After being defeated by the New York Yankees in the 2001 play-offs, losing three of his key players to bigger contracts at richer clubs, and then being refused more funds for new players by the club's owner, Oakland Athletics general manager Billy Beane (played by Brad Pitt) hires an unexperienced Yale economics graduate (Jonah Hill) and starts utilizing hard statistics (now known as sabermetrics) to recruit specialized talent who are seemingly over the hill or has another defect which have made them unattractive to other clubs. Will this novel and – to many – controversial approach pay off?
In form and structure, Moneyball is a familiar underdog story which have been known to work ever so well many times before on the big-screen. However, this is no Rocky with lots of action and simple, emotional dialogue. And it's no Youngblood style of film in which the game itself is simplified to attract "regular" viewers. On the contrary, Moneyball is something as rare as a sports film about numbers and tactics. It's not only based on real-life people and events, but it also treats and presents these people and events accordingly, and not through a conventionalized archtype-filter. A film as technical and theory-oriented as this one may sound inaccesible to outsiders, but as a typical European soccer-fan with minimal knowledge about the game of baseball, I say on the contrary. This is a breath of fresh air in a world of movie-making which often underestimates its viewers. Moneyball is a detailed and fairly fast-paced account from an environment about which the filmmakers are never afraid to be specific and comprehensive. And this works as a perfect counterweight to the heart and moral of the story, which is undeniably simplistic, but also inherently beautiful.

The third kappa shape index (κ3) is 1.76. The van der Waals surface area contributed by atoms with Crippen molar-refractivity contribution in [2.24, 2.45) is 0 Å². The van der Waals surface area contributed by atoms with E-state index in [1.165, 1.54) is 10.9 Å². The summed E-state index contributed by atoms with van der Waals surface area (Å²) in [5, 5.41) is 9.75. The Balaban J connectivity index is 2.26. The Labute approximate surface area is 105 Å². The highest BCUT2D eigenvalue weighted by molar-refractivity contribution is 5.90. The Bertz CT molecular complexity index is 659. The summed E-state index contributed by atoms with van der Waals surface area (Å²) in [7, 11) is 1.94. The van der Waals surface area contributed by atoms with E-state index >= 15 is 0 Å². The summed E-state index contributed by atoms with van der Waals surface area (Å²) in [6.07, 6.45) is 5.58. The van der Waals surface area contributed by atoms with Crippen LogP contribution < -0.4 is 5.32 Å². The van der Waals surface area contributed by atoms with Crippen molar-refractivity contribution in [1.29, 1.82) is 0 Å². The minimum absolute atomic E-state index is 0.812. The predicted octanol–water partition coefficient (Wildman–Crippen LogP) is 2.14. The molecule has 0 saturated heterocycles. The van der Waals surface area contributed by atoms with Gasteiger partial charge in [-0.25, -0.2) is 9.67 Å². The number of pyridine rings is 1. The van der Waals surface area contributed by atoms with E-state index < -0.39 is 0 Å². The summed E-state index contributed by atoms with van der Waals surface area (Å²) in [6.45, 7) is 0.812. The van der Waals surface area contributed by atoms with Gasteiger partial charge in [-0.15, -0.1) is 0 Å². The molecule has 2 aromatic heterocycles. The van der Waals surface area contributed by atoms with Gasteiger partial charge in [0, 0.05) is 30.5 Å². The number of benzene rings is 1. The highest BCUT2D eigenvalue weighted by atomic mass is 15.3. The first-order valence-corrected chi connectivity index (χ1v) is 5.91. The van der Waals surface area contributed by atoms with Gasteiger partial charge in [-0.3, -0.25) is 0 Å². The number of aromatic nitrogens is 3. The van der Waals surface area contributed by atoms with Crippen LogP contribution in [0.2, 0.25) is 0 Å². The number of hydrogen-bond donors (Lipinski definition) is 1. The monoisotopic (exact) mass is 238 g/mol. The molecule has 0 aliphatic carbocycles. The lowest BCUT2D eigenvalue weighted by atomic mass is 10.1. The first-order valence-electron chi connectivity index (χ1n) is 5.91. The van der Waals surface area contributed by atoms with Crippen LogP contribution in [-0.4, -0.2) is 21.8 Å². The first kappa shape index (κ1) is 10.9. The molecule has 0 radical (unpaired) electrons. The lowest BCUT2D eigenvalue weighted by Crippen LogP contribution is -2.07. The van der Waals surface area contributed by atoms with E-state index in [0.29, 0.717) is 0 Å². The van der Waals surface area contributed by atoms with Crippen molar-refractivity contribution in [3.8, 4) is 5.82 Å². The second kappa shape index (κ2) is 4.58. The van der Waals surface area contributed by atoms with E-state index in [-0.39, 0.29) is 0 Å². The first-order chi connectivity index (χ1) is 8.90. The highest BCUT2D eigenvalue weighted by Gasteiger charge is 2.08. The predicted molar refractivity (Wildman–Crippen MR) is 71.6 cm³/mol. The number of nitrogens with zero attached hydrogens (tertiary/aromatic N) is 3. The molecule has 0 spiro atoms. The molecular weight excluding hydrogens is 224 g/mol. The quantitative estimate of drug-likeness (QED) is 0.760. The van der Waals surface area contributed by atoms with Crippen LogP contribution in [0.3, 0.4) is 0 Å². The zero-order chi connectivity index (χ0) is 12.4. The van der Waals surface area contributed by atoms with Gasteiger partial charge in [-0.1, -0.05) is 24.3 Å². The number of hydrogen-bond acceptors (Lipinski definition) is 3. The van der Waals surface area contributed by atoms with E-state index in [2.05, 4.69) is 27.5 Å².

Brad Pitt gives arguably the best performance of his career as real-life GM Billy Beane. His performance has a drive and a carefreeness which I haven't seen in Pitt for years, and combined with appropriate mannerisms and a clearly deep understanding of the character, he gives the film the momentum it needs. Jonah Hill and Philip Seymour Hoffman complement him with fine supporting work in a film which puts Aaron Sorkin's edgy dialogue to the best use that it has been since A Few Good Men. And the fine directing job is credited to Bennett Miller (of Capote) and he conveys the script, which Sorkin co-wrote with Steve Zaillian, with a clear focus about what he wants to accomplish, handling the sentimental and the bittersweet with equal aptitude.